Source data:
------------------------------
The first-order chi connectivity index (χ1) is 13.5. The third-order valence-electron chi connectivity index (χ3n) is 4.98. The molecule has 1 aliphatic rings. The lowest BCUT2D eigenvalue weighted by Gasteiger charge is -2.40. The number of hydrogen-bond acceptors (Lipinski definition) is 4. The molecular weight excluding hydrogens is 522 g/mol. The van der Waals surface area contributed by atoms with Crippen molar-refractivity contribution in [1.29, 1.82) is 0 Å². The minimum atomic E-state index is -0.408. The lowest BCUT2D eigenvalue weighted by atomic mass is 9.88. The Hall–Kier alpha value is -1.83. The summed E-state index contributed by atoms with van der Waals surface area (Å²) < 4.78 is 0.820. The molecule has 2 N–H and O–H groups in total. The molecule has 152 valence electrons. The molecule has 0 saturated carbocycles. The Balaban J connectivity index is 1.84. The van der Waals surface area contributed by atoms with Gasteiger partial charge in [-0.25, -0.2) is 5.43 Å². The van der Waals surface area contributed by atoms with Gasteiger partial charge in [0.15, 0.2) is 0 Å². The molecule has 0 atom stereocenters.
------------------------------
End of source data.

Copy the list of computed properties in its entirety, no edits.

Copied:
The first-order chi connectivity index (χ1) is 13.5. The third-order valence-electron chi connectivity index (χ3n) is 4.98. The molecule has 1 aliphatic rings. The lowest BCUT2D eigenvalue weighted by Gasteiger charge is -2.40. The number of hydrogen-bond acceptors (Lipinski definition) is 4. The molecular weight excluding hydrogens is 522 g/mol. The van der Waals surface area contributed by atoms with Crippen molar-refractivity contribution in [1.29, 1.82) is 0 Å². The minimum atomic E-state index is -0.408. The lowest BCUT2D eigenvalue weighted by atomic mass is 9.88. The Hall–Kier alpha value is -1.83. The summed E-state index contributed by atoms with van der Waals surface area (Å²) < 4.78 is 0.820. The molecule has 2 N–H and O–H groups in total. The molecule has 152 valence electrons. The molecule has 0 saturated carbocycles. The Balaban J connectivity index is 1.84. The van der Waals surface area contributed by atoms with Gasteiger partial charge in [-0.25, -0.2) is 5.43 Å². The van der Waals surface area contributed by atoms with Gasteiger partial charge in [0.15, 0.2) is 0 Å². The molecule has 0 atom stereocenters.